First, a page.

The other scraper plane is the model 85, which again is based on an original Stanley model; The No. 85 Cabinet Maker’s Scraper. This plane body is also made of ductile cast iron, which strengthens the body, and will likely save the tool from the accidental fall to the floor. The iron again is 1/8” thick A2 steel, but it is shaped somewhat like an upside down “T”. There are some unique features in the No. 85. First, this plane has a full width iron, so it can work against an adjacent vertical surface. Another unique feature, which dovetails with the first, is the handle adjustability. Both the front and rear handles can rotate (after loosening) either left or right, to help prevent the user’s knuckles from contacting adjacent wood. The No. 85 does not have the angle adjuster for the iron, and with the iron’s angle hardwired, can be a bit easier to set up.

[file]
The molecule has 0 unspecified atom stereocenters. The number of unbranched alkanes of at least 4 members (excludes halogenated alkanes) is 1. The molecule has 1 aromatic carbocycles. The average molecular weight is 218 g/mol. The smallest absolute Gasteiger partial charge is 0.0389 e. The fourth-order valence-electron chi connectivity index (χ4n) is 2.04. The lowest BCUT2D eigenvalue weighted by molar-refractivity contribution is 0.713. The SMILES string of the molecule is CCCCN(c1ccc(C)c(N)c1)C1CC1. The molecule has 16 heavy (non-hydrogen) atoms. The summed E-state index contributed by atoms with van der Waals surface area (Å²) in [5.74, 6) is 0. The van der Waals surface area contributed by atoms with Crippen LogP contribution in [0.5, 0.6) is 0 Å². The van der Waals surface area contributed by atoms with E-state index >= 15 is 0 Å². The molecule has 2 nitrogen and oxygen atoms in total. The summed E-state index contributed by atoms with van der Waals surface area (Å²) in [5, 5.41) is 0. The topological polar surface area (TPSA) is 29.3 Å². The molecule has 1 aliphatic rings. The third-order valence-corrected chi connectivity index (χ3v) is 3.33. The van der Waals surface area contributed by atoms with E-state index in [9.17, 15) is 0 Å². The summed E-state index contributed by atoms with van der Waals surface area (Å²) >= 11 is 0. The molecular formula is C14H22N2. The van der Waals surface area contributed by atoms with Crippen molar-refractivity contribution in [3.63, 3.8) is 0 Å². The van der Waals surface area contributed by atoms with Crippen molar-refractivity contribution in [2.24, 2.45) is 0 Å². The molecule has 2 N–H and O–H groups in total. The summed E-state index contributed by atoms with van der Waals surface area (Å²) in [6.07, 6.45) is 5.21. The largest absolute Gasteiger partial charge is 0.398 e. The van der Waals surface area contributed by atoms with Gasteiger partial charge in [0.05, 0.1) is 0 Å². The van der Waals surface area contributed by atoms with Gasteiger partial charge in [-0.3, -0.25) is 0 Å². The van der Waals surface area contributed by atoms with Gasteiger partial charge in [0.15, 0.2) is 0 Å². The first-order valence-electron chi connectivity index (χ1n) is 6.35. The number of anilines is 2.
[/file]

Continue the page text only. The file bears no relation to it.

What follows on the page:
The irons on both of these scraper planes are quite a bit easier for most beginners to sharpen, at least compared with the hand-held scrapers. This is due to almost identical techniques as are used to sharpen a regular hand plane’s iron, and a light camber is also an option on both. As a matter of fact, the primary difference between the scraper iron and the hand plane iron is the angle of the bevel. Most scraper planes have a primary bevel angle of 45 degrees, and as I do when sharpening my bench plane irons, I use an additional 5 degree micro bevel, to expedite the sharpening process. In order to allow the honing guide the ability to reach these higher angles, it is important to modify a section of its body. A quick suggestion, when working a bevel with this high of an angle, is to only use pull strokes on the water stones. You might get away with a light push stroke, if you already have great skills and a light touch, but I find it’s not worth the chance of digging into the stone. User beware! I prepare the back of the iron exactly the same as when I prepare a hand plane iron, using David Charlesworth’s ruler trick to hone out at the very tip of the iron, rather than spending unnecessary time honing a large section of the back. I hone both the bevel and back of the iron to 8000 grit. I get questions from someone at almost every training session, as to why I’m not turning a burr on the scraper’s iron. I find the scraper planes are aggressive enough as is, without the addition of a burr, but this is ultimately up to the end user. Besides that, the lack of what I tend to describe as an inconsistent burr reduces any tweaking needed between sharpenings, to again find the sweet spot.